Cirrhosis of the liver is known to be a common condition in India.1 Its morphology and morphogenesis, however, are not entirely clear, due partly to lack of uniformity in the criteria used for distinguishing the various anatomical types. This is evident from a recent careful study in which it has been reported that, contrary to previous reports, the majority of cases of cirrhosis in Eastern India (Calcutta area) belong to the postnecrotic variety.2Autopsy studies alone, unaided by sequential clinical studies before death, are of limited value. At autopsy the process is seen in its end-stages, and a single anatomical type of cirrhosis may be produced by more than one etiological factor. Autopsy studies in India suffer from the further disadvantage that they are most often made on unclaimed bodies belonging to the destitute class and are therefore unrepresentative. In a progressive, continuing process like cirrhosis, a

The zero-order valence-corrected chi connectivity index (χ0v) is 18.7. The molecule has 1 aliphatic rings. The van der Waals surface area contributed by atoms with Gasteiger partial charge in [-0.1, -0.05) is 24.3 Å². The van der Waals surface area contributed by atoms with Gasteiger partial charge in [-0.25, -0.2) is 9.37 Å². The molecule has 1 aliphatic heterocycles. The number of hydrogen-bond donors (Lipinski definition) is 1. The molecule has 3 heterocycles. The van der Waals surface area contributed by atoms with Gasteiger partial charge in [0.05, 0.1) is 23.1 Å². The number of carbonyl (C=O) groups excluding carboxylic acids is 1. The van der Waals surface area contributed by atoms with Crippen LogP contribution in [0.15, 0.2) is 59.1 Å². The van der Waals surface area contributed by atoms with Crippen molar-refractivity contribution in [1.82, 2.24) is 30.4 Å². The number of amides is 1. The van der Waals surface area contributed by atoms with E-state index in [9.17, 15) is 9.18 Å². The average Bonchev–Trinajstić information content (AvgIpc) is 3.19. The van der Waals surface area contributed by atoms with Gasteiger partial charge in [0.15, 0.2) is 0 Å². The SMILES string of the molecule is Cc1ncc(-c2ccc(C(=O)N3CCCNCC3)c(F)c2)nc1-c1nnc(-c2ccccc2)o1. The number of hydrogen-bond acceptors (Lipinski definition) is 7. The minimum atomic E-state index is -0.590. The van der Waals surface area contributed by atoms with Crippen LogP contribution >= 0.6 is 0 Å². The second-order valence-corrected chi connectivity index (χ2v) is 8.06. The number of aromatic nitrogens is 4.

RAMALINGASWAMI V, WIG KL, SAMA SK. Cirrhosis of the Liver in Northern India: A Clinicopathologic Study. Arch Intern Med. 1962;110(3):350–358. doi:10.1001/archinte.1962.03620210074014
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